Witnessing Sun Myung Moon’s International Matching — The grandest performance of all

Witnessing Sun Myung Moon’s International Matching — The grandest performance of all

Jonatha A. Johnson
October 14, 1982

We are here in the auditorium of the Little Angels Performing Arts Center. The full-size stage features a curtain of waves, a huge rising sun in shades of orange and gold. Four white flying cranes are superimposed over the image of the sun, surrounded by multicolored clouds. Splashing waves make a transition from the stylized ocean to the colorful red and cloudy sky.

The texture seems to be like embroidery, giving the curtain the semblance of a handmade rug. The lower corner says HAPPY WORLD.

A collection of very high crystal chandeliers against the red velvet ceiling give the impression of crystal snowflakes — for they have a flattened appearance from where we sit below.

Gilded white pillars, moldings and door paneling surround the room, and all around, brothers and sisters sit in anticipation of Father’s arrival, in anticipation of meeting their eternal mate.

As True Parents come in, everyone stands. The sea of heads — brown, black and blackest black heads before me shifts and sways as sisters lean to get a better view of Mother; curiosity rushes forward to gaze upon her, to see what she is wearing, while others see her for the first time.

Mr. David S.C. Kim is translating as Father asks to see each group — Europeans, Africans, Asians, Koreans, Japanese, Middle Eastern, Latin Americans… and hands are raised eagerly.

Father is speaking of the central role of Israel, how Christianity established the spiritual foundation. But since only the spiritual foundation was won, the Second Coming was necessary. Only because the spiritual foundation was successfully laid could the Second Coming happen.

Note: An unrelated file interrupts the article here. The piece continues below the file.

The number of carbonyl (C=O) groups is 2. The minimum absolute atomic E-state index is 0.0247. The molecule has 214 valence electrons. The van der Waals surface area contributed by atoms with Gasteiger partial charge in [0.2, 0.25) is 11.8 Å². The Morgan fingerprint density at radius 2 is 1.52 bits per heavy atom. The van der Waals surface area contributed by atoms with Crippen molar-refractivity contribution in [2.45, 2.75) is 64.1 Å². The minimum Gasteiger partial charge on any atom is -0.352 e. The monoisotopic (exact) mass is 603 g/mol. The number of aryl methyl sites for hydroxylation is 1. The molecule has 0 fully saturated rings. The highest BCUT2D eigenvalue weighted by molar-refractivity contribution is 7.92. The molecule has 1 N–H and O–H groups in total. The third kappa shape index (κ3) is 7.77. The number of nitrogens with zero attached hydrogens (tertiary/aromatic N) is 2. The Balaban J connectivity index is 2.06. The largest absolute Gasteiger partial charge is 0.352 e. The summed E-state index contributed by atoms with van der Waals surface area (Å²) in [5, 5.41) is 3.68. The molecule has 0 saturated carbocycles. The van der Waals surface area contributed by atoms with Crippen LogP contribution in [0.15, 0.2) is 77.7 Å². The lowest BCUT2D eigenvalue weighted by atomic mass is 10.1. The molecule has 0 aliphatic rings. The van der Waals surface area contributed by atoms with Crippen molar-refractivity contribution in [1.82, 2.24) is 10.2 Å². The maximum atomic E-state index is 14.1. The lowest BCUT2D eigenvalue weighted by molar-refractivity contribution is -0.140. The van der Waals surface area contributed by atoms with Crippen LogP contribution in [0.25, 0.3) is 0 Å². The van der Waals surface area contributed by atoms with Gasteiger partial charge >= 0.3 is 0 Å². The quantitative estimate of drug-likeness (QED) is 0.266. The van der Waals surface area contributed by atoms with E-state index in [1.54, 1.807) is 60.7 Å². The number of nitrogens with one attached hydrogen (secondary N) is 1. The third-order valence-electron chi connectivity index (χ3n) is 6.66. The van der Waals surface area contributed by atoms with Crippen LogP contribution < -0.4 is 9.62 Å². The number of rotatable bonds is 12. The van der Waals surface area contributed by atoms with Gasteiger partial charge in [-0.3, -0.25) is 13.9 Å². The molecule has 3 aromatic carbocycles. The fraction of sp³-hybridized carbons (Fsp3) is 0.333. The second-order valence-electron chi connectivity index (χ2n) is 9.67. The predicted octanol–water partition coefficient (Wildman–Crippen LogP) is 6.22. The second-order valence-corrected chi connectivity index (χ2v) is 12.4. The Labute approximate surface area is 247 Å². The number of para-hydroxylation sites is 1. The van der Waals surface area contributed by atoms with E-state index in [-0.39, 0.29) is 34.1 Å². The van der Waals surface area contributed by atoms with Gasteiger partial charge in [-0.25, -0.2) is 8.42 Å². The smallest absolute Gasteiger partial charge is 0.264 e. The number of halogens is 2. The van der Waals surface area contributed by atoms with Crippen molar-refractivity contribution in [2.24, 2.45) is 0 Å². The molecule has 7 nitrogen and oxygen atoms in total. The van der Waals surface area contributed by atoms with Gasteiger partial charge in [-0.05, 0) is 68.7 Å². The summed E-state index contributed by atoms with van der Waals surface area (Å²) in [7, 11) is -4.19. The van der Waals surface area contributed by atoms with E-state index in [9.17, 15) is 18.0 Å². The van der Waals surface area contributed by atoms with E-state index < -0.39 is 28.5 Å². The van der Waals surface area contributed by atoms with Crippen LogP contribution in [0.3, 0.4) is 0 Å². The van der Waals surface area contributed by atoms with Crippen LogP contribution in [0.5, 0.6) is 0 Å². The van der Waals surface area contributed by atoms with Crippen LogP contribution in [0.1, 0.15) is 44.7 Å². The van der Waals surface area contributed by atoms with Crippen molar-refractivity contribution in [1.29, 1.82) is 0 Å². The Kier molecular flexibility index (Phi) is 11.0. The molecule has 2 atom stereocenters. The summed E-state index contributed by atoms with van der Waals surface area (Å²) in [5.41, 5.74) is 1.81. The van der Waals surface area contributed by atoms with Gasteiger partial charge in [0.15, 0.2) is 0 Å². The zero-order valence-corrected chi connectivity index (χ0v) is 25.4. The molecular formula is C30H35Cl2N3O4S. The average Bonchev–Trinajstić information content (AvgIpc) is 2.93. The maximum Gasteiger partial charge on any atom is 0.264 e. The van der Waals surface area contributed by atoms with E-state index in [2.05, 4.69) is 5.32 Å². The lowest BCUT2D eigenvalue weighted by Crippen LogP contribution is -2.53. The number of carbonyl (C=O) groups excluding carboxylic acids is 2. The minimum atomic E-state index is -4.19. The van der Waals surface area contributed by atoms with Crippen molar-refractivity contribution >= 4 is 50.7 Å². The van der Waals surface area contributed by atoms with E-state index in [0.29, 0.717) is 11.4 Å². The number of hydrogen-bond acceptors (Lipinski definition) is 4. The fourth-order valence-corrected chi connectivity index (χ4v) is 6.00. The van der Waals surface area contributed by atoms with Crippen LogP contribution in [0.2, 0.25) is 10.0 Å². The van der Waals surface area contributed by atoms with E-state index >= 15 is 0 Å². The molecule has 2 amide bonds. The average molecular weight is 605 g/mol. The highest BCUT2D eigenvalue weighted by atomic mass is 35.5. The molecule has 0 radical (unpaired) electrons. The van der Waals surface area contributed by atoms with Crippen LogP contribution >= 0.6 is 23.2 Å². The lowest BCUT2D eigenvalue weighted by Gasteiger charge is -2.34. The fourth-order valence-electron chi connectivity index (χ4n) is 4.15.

We should think about what indemnity should be paid, what conditions to set up, for the time will repeat very similarly, with relationships between the providential nations of today resembling Israel and the Roman Empire two thousand years ago.

Christians in Korea failed to support Father, and the Christian foundation was substantially lost, with Christianity gradually coming to oppose Father by 1976, when all nations — especially the Christian nation of America — persecuted him. Father had to take the position of attacking America in order to restore the situation where Israel and Rome failed to support Jesus. The One World Crusade from 1975 was like an army against misguided Christianity.

Father is speaking many things about the immigration situation and trials in America. There’s lots of laughter, but I cannot quite pick up what is funny. It seems to be the Orientals who are laughing most quickly. Anyway, it seems to be jokes about the C.I.A. or Immigration Service telling Father they have to leave him alone, now. The trial and appeal are now being called by Father “The Last Indemnity Mountain.” Victories will come as Father’s name is cleared. And from then, Father will go on to visit the world. The entire audience applauds in happy gratitude and anticipation.

Father stands at the point of having indemnified 6,000 years during these 21 years.

The significance of this Blessing means that the Feast of the Lamb which Jesus was meant to hold is now being carried out by us. The 10,000 couples will take this Blessing back to their countries — not just one couple, Jesus and his bride — but 10,000 couples going out all over the world.

Here in the Little Angels’ Auditorium, Father says, we are all the little angels! But you have to make the evolution from angels to Adam and Eve! Do not feel that you are all from some nationality; you are from heaven. We are citizens of the Kingdom of heaven here on earth.

Matching begins